The World Day against Trafficking in Persons was proclaimed by the United Nations General Assembly, in its resolution A/RES/68/192.
Such International days and weeks are occasions to educate the public on issues of concern, to mobilize political will and resources to address global problems, and to celebrate and reinforce achievements of humanity. The UN has embraced them as a powerful advocacy tool.
Each year has seen specific themes identified, with this year’s theme being ‘’Victims’ Voices Lead the Way.’’
This year’s theme puts victims of human trafficking at the centre of the 30 July World Day against Trafficking in Persons campaign and will highlight the importance of listening to and learning from survivors of human trafficking. The campaign portrays survivors as key actors in the fight against human trafficking and focusses on the crucial role they play in establishing effective measures to prevent this crime, identify and rescue victims and support them on their road to rehabilitation.
Many victims of human trafficking have experienced ignorance or misunderstanding in their attempts to get help. They have had traumatic post-rescue experiences during identification interviews and legal proceedings. Some have faced revictimization and punishment for crimes they were forced to commit by their traffickers. Others have been subjected to stigmatization or received inadequate support.
Learning from victims’ experiences and turning their suggestions into concrete actions will lead to a more victim-centred and effective approach in combating human trafficking.
Together with Talitha Kum members across the world, the RENATE network participates in this year’s Social media campaign #CareAgainstTrafficking, creating a series of visuals which convey the work of Religious sisters in the mission to care against trafficking.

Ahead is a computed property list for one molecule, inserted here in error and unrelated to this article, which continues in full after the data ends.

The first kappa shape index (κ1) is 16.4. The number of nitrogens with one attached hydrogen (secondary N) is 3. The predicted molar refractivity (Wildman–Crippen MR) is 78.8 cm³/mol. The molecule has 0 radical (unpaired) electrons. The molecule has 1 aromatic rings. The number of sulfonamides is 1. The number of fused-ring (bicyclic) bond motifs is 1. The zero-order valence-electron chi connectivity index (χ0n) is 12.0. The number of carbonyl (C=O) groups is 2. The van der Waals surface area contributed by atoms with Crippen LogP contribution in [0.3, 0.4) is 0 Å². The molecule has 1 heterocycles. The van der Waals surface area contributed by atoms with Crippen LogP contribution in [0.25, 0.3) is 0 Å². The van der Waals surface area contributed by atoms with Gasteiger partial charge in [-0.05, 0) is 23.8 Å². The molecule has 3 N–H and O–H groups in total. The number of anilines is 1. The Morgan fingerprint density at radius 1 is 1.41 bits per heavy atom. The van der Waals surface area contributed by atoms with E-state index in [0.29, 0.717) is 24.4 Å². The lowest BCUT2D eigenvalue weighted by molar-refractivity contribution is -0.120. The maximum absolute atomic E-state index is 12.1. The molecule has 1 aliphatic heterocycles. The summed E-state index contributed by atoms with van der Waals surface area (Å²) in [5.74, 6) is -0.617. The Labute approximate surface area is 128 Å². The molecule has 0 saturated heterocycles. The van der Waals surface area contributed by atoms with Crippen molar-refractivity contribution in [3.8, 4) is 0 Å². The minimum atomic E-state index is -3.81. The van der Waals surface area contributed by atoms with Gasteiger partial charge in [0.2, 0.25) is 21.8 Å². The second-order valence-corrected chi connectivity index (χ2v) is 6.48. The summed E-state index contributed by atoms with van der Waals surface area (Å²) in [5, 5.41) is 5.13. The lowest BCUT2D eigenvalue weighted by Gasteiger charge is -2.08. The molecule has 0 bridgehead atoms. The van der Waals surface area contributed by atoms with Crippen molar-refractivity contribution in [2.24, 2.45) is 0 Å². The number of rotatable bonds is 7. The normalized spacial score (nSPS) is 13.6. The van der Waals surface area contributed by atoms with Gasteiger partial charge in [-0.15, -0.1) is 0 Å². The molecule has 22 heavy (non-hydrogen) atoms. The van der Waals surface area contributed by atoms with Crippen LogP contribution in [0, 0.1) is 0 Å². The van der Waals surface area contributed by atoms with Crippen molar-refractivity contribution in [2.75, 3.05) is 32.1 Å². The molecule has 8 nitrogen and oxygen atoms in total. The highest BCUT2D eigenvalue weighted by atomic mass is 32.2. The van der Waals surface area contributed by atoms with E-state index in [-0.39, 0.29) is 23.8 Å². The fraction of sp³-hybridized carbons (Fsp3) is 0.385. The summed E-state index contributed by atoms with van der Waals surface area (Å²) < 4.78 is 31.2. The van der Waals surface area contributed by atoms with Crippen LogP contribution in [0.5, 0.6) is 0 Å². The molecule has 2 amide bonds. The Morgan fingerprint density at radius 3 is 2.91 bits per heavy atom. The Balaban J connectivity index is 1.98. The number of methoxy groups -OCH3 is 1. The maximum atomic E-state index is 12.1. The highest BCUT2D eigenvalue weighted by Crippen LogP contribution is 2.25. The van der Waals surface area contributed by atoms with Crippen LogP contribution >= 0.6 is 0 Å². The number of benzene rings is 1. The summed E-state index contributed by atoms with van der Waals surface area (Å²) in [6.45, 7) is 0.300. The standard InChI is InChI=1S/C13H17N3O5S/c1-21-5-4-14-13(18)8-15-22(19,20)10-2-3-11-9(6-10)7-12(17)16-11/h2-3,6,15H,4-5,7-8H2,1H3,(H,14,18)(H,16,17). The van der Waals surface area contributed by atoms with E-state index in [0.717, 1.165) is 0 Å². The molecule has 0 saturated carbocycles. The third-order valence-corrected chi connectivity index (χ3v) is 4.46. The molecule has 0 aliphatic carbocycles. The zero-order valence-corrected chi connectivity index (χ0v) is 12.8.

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RENATE has the pleasure of inviting press to attend the Film, Press and Media Launch of the upcoming Film Festival, featuring films on the subject of human trafficking and modern slavery.
RSVP by email: email@example.com,
or by telephone: 07784342801 (Sr Imelda Poole, RENATE President)
On 15 July 2021, RENATE launched its latest research, entitled ‘Legal Assistance for Victims of Trafficking across Europe with Special reference to six European Countries.’
The launch took place via Zoom, with 130 people attending from Europe and beyond.
The evidence-based research examines the provision of legal assistance to victims of trafficking in Albania, Bulgaria, England and Wales, Germany, Romania and Spain. Covering the three thematic areas of Awareness, Access and Quality, the research provides an understanding of how legal aid works in each of the six countries and explores the challenges to inform and promote advocacy.
The research acknowledges there are varying degrees of continuous efforts to eliminate the issue of Human Trafficking and exploitation amongst the six European countries in the research, concerns are expressed for the little positive results.
Critical findings are that there is an EU dimension to the problem and this in turn, demands an EU collaborative response to make an impact on the issue of Human Trafficking.